• Transferring deposits to other banks is a hassle for customers, as they have to deal with finding and opening alternative accounts.
  • Competitors gain access to the bank’s wealthy customers.
  • On a larger scale, an outflow of funds is just as unfavorable as the inflow mentioned above, partly because banks are running out of options to enhance deposits.

Pros:

  • Partially withdrawing deposits decreases the excessively high deposit balances on the balance sheet. However, this isn’t exactly a solution.

The customer reluctantly pays the negative interest: the 1–1 draw

Many customers will ultimately accept the new fees, but this isn’t ideal:

Cons:

  • Customers aren’t satisfied with paying negative interest. They are paying for a service that was previously free of charge without understanding why, and particularly loyal customers are questioning whether the loyalty they have shown their bank, especially in other high-yield business areas, is paying off for them at all.

Pros:

  • The bank creates a new revenue stream from the custodial fee by directly monetizing the deposits.

The customer transfers their deposits into the securities business: a 2–0 victory with a catch

The optimal approach is to refine the securities business. This clearly benefits the customer. For example, while having enough liquid cash to cover an unexpected car repair makes sense, many customers are more likely to have enough reserves to buy several new cars, which is neither normally necessary nor in the customer’s best interest. From the bank’s perspective, this is also a good thing:

Cons:

  • None

Pros:

  • While the excessively high deposit balances on the balance sheet decrease, banks don’t lose customer funds.
  • Selling and managing securities generates attractive, recurring additional income.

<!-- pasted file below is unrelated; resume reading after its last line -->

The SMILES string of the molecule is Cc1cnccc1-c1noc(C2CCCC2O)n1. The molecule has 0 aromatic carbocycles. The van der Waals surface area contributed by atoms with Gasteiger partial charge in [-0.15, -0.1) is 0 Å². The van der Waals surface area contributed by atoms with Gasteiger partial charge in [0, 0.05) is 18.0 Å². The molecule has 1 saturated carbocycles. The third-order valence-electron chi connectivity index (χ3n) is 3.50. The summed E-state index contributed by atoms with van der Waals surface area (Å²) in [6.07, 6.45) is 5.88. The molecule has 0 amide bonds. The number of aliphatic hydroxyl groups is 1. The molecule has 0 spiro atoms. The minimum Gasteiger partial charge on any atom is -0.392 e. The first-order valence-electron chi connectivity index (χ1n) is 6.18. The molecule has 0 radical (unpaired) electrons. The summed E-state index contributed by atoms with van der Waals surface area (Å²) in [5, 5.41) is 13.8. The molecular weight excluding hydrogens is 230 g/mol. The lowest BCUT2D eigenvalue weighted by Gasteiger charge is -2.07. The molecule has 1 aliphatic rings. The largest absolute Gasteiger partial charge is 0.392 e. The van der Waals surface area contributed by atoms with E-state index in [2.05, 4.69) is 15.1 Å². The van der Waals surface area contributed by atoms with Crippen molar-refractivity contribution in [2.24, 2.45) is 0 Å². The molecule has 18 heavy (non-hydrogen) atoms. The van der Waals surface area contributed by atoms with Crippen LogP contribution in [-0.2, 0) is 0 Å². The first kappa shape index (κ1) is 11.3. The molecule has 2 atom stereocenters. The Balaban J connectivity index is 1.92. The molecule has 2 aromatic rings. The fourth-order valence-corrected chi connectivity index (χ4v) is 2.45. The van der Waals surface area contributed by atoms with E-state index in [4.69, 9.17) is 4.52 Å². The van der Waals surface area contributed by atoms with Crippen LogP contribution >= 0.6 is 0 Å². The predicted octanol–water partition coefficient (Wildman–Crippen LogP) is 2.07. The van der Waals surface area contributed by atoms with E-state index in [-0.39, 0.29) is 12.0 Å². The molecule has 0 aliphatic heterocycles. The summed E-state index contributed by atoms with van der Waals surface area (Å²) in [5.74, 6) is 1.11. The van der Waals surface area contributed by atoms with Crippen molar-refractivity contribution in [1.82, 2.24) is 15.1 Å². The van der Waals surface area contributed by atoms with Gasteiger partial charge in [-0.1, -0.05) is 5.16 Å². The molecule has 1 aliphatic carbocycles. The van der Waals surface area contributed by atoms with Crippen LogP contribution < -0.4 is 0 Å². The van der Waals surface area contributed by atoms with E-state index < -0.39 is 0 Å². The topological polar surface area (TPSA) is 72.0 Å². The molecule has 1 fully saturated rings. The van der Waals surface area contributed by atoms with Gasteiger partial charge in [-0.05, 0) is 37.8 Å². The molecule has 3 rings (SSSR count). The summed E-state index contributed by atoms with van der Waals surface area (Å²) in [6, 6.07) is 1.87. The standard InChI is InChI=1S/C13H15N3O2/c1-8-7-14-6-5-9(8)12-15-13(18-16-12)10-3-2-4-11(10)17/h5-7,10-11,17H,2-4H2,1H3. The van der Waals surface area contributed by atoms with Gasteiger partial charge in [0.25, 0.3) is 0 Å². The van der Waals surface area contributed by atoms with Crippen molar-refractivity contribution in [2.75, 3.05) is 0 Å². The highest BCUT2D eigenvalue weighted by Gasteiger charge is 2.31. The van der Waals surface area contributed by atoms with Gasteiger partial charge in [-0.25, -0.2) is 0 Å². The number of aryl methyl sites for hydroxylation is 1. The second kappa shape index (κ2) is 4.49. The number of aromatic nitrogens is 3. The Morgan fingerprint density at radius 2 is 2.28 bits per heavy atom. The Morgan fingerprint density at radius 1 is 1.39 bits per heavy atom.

Banks can encourage their customers to transfer their funds into the securities business using attractive voucher concepts. For example, banks can count customers’ paid custodial fees toward transaction costs once they’ve purchased securities. This puts the ball in the customer’s court and makes it much easier to talk to customers about custodial fees. It even increases customer acceptance.

The catch with the securities business being a solution is that the combination of the dot-com bubble as well as financial and euro crises has decreased savers’ already low affinity for securities to such an extent that the topic is a categorical red flag for many customers. From our experience, sometimes even top salespeople with strong arguments can’t convince savers to purchase securities.

The customer avoids paying the fee via better coverage: a 1–0 win

Banks can derive an attractive solution by carefully listening to many of their customers’ main criticism: “I’m a good customer. I do all of my business with you, so why can’t I get a higher exemption threshold?” This mindset is also often shared by banks’ sales teams. The customer statement provides the answer: Banks need to differentiate between customers they have an extensive relationship with and those they only do business with in specific areas. In the following section, we present two proven approaches to price differentiation for custodial fees.

Differentiating exemption thresholds via a home-bank loyalty program